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Protests across Virginia as state executes 112th victim in 40 years

23 January 2017 | by Catholic News Service

Ricky Gray who killed a family during a robbery in Richmond was given a lethal injection last week

As he was being executed by the state, the guilty thief turned to Christ and said, "Jesus, remember me when you come into your kingdom."

Those hopeful, repentant words were repeated in the opening song of an execution vigil held at historic St. Mary of Sorrows Church in Fairfax last Wednesday (18 January). Twelve people gathered in the church to pray for convicted murderer Ricky Jovan Gray, for his victims and for an end to the death penalty.

Miles away, Gray was preparing to die at the Greensville Correctional Center in southern Virginia. After being administered a lethal injection of midazolam, he died at 9.42 pm local time. The drug, which has led to botched executions in other states, is so controversial that Gov. Terry McAuliffe added an amendment to a death penalty bill that allowed the identity of companies that produce midazolam to remain secret.

Through the Virginia Catholic Conference, Arlington Bishop Michael F. Burbidge and Richmond Bishop Francis X. DiLorenzo condemned the killing, saying: "Knowing that the state can protect itself in ways other than through the death penalty, we have repeatedly asked that the practice be abandoned. Our broken world cries out for justice, not the additional violence or vengeance the death penalty will exact."

Gray's death makes 112 executions in Virginia since 1976, tying the state with Oklahoma for the second most executions in the country, according to Virginians for Alternatives to the Death Penalty. Texas is first. Six Virginia inmates remain on death row, though the state has not sentenced anyone to death in the past five years.

Gray was convicted for the murders of Bryan and Kathryn Harvey and their daughters, Stella and Ruby, during a home robbery in Richmond in 2006. He also was linked to several other murders. Gray's lawyers say he was physically and sexually abused as a child and started using drugs at a young age. They also believe he was high on the powerful hallucinogenic drug PCP, or phencyclidine, at the time he committed the murders.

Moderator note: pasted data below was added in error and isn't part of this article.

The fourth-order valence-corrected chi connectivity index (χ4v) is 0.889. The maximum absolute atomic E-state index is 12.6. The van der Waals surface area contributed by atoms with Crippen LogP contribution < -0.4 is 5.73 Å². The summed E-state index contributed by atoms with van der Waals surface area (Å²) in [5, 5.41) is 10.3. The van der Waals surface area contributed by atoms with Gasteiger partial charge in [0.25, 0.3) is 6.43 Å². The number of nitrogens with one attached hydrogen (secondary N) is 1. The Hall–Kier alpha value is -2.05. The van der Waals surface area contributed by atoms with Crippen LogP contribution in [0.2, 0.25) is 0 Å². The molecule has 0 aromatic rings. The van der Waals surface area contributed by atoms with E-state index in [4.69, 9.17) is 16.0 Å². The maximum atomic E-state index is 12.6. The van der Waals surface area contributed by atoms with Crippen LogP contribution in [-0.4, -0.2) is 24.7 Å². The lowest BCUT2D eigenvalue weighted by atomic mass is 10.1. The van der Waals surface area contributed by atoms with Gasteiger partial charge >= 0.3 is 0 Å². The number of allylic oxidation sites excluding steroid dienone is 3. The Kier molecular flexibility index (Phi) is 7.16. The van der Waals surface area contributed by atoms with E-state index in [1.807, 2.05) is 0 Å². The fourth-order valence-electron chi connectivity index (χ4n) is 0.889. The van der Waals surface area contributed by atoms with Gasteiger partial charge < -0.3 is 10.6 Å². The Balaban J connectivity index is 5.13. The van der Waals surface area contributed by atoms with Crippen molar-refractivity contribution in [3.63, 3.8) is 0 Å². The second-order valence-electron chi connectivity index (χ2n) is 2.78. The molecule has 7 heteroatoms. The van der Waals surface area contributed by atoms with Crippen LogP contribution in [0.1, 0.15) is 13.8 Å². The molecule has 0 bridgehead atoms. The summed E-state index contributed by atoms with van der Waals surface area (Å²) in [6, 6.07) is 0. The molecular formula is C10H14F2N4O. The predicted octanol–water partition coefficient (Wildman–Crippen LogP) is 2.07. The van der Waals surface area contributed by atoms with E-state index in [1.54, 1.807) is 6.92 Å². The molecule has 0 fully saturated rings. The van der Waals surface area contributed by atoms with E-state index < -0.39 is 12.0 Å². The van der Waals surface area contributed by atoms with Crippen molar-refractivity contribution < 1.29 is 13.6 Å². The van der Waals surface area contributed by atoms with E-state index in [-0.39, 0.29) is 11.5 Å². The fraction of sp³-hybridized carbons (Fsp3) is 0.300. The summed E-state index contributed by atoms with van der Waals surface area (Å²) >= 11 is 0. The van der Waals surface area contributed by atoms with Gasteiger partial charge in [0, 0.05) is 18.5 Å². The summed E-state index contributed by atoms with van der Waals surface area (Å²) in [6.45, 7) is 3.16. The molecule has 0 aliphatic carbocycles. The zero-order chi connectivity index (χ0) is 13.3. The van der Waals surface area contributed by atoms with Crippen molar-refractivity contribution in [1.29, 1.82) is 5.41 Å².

In the face of all this ugliness, Carol Mayfield, director of parish social ministry at St. Mary of Sorrows, believes prayer is the only response. "Here, we are dealing with it in the only way we can," she told the Arlington Catholic Herald, newspaper of the Arlington Diocese. "It's very sad, but it is consoling and hopefully healing to all those for whom we pray."

For 17 years, parishioners have been praying on the night of executions. Betsy Pugin, who has participated since the beginning, said they have gathered 37 times for state and federal executions. Other religious and secular vigils were held throughout the state on the day of Gray's execution, including at St. John Neumann Church in Reston.

Because of the often horrific nature of the crimes, opposing the death penalty is difficult for many, even within the Catholic Church, acknowledged Mayfield. Still, she believes the taking of any human life is wrong. Pugin added, "Violence is the symptom, not the cure."

Maura McFadden, a graduate student at Divine Mercy University in Arlington, came to the vigil out of a respect for all life, innocent or guilty. "I think it's important to stretch your heart in terms of mercy, and events like this help."



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